2022-07-03 00:29

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Culture: Noteworthy Dates in the Chinese Calendar - July 2022


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July is full of notable dates! Let's take a look at three of them: one festival and two solar terms.

01

Double Sixth Festival

This festival, also known as Tian Kuang Festival and Clothes Drying Day, takes place on the sixth day of the sixth lunar month, July 15th this year. It is called different names and celebrated slightly differently in different parts of China. The origin of the festival is said to be Xuanzang - later immortalized in Journey to the West - drying the wet scriptures he was bringing back to China on this day after they were soaked in seawater on his journey. Thus the day became thought of as a lucky time to 'dry' clothes and books by putting them out in the hot sun. This also acted as a way to prevent the clothes and books from becoming moth-eaten or mouldy.

On the sixth day of the sixth month, scholars will dry their books in sun, women will dry their clothes in sun and farmers will pray for their harvest - Ming Dynasty saying


The name Tian Kuang (; 'gift from heaven') comes from the Song-dynasty emperor Zhenzong, who announced it to be the official name for the festival after he received scriptures from heaven calling him a wise ruler, an enlightened emperor who could govern the country and bring peace to all.  


In modern China, however, the festival is better known by its Yao name - the Clothes Drying Festival () which actually translates as 'putting clothes in the sun festival'. It is celebrated by many of China's ethnic minorities with music and feasting in the evening after the clothes and books have been taken back inside.

02

Solar Term: Slight Heat

Slight Heat (), which falls on July 7th this year, is the eleventh of the twenty-four solar terms. Slight Heat marks the beginning of the 'dog days' ( Ftin) of summer and the hottest 6-week period of the year (encapsulated in the phrase R zi snf - the heat is in the 3 hottest periods). As the name suggests, although you can feel the heat, it has not yet reached the highest temperature.


In the past, people in southern China had the custom of 'eating new things' ( Sh xn) during Slight Heat. The farmers ground the freshly harvested rice and wheat into powder to make cakes and noodles. The neighbors and villagers shared the food to express their wishes for a good harvest. The food would also be offered to the ancestors to pray for good weather. In the north of China, there is a tradition of eating dumplings. In the hot weather people would lose their appetite and become thinner than usual, known as K xi ('suffering from the heat of summer'). Dumplings were seen as food for whetting the appetite.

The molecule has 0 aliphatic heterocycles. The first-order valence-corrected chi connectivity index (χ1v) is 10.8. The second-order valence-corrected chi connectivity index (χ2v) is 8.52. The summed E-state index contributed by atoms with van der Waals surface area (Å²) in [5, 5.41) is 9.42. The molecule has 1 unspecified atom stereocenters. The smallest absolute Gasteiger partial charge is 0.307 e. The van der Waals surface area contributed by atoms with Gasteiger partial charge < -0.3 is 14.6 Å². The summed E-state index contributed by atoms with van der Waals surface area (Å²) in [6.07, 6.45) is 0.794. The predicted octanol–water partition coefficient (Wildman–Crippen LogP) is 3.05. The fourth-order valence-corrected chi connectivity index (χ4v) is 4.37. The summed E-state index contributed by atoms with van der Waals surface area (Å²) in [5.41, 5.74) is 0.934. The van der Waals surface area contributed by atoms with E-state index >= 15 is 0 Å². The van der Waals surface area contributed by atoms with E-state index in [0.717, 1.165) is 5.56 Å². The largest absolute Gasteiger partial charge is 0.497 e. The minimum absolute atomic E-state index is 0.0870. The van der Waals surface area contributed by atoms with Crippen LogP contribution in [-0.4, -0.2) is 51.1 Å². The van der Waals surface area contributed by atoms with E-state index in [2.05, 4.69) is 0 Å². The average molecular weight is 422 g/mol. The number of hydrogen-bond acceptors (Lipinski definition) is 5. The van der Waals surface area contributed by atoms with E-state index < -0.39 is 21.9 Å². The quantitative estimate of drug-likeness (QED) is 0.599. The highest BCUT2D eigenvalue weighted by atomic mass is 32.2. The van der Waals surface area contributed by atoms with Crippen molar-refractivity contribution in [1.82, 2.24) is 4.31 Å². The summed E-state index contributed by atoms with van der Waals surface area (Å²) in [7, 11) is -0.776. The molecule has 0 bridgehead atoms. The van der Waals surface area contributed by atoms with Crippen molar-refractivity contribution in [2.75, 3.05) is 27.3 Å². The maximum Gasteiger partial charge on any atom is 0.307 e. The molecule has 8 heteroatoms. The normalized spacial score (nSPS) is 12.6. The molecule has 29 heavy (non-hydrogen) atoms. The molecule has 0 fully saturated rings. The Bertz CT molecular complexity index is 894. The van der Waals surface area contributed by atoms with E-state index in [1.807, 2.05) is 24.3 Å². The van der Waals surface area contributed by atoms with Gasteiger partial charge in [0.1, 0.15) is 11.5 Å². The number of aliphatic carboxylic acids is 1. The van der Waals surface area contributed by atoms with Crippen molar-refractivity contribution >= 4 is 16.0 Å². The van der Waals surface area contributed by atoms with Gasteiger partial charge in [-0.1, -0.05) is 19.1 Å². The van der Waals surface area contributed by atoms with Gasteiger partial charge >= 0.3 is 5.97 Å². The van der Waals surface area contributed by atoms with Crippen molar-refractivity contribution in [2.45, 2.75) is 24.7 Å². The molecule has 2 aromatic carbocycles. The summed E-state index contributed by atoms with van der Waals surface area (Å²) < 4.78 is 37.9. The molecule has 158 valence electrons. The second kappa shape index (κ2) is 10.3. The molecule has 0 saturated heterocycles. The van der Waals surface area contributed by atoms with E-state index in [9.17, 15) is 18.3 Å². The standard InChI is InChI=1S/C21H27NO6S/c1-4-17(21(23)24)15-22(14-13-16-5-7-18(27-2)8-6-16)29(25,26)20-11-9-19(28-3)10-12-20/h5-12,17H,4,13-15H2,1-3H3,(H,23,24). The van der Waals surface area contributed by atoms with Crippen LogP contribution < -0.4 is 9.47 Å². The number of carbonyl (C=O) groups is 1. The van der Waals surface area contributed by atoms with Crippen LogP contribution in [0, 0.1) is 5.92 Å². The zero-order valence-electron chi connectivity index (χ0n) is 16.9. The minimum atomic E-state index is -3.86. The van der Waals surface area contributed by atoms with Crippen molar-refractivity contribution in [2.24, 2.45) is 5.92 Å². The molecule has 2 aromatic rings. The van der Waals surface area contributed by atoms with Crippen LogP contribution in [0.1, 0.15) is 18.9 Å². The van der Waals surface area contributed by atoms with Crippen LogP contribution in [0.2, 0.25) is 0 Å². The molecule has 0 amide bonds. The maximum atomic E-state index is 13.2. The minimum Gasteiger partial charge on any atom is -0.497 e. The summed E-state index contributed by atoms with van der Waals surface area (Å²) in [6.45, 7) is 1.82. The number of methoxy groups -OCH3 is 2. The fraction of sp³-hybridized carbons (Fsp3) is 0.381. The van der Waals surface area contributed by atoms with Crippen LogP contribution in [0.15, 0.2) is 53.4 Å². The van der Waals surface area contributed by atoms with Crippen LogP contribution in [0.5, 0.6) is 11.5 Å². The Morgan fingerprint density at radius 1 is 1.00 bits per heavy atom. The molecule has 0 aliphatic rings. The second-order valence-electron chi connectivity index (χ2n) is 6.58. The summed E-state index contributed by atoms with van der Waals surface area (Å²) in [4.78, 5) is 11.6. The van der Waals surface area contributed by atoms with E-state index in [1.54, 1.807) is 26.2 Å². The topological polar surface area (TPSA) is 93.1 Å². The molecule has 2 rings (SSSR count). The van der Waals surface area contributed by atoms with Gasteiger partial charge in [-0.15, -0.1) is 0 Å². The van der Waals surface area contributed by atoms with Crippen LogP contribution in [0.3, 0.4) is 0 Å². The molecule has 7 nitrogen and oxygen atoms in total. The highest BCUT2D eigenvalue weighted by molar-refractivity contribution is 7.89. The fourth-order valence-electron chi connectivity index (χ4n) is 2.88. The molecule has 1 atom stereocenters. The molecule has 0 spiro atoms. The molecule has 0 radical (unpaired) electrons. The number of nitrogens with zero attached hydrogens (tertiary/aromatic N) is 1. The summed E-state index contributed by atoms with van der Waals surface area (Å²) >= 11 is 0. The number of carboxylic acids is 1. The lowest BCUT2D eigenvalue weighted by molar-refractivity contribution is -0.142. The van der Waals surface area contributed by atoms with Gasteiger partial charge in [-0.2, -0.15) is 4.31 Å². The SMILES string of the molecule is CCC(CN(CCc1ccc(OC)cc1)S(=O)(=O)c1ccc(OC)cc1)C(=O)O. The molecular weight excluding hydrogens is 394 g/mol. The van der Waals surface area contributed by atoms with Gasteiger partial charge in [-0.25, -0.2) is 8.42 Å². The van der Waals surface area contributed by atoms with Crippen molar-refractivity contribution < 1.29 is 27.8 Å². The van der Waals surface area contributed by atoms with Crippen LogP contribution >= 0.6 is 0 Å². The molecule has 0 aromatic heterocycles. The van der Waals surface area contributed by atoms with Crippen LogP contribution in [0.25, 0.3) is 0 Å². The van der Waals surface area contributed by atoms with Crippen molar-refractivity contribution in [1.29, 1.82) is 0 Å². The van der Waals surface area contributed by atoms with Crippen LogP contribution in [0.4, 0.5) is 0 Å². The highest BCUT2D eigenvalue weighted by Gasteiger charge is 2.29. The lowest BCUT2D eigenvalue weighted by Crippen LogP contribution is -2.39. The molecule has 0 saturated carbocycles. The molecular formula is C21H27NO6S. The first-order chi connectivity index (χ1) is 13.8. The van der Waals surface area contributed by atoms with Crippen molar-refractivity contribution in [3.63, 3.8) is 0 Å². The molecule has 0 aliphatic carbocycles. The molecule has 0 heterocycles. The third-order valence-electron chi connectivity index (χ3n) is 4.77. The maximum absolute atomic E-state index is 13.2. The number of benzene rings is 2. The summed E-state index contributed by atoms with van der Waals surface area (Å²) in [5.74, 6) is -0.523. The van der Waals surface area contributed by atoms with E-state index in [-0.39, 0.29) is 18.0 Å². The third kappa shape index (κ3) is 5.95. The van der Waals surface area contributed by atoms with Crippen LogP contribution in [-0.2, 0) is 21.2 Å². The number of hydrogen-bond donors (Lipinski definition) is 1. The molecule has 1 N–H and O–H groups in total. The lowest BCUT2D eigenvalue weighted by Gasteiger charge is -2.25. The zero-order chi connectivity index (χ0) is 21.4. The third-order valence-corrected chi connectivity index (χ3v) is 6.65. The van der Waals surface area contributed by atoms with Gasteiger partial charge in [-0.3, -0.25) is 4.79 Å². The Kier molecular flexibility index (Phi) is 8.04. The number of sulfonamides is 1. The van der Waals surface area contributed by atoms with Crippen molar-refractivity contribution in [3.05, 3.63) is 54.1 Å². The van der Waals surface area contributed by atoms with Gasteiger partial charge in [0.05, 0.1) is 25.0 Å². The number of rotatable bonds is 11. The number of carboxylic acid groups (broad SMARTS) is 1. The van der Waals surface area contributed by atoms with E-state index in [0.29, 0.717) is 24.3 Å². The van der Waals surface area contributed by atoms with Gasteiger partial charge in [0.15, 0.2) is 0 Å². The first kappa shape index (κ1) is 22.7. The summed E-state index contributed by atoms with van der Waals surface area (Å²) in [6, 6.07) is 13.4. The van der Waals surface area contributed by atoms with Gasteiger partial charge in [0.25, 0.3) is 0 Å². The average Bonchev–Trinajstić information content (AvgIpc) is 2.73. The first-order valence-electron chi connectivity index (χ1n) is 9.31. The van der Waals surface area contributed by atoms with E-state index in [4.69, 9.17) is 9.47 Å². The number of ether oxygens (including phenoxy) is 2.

While most places in China don't celebrate Clothes Drying Day, many areas had the custom of putting paintings, books and clothes in the sun to dry them out to protect them from being eaten by insects. There's a saying: Li yu li, shi hng l ; 'on the sixth day of the sixth month put clothes out in the sun' ( here refers to colorful clothes).

03

Solar Term: Great Heat

Great Heat (), the twelfth of the twenty-four solar terms, falls on July 23rd, and is the last solar term of the summer and the hottest solar term in the year. Remember the 'dog days' of summer ( Ftin) we mentioned above? Well, at this time of year, people drank Fu tea in the days of the Great Heat; Fucha is an infusion of 10 or more plants including honeysuckle and licorice all of which aid in cooling the body. In Wenzhou in Zhejiang Province, the custom of giving out Fucha to passersby for free has survived to the present day. 


In many places, the beginning of Great Heat was a day to burn incense and pray at the local temple for good weather and a good harvest. At this time of year, storms, typhoons and flooding were (and are) all common, so this was particularly important. 

Will you be marking any of these days this month? Let us know in the comments section on our website (click the read more button below), or on our social media pages on Facebook (@CulturalKeysChina) or Instagram (@CulturalKeys). We always love hearing from you!


Photo Credits

- Cultural Keys

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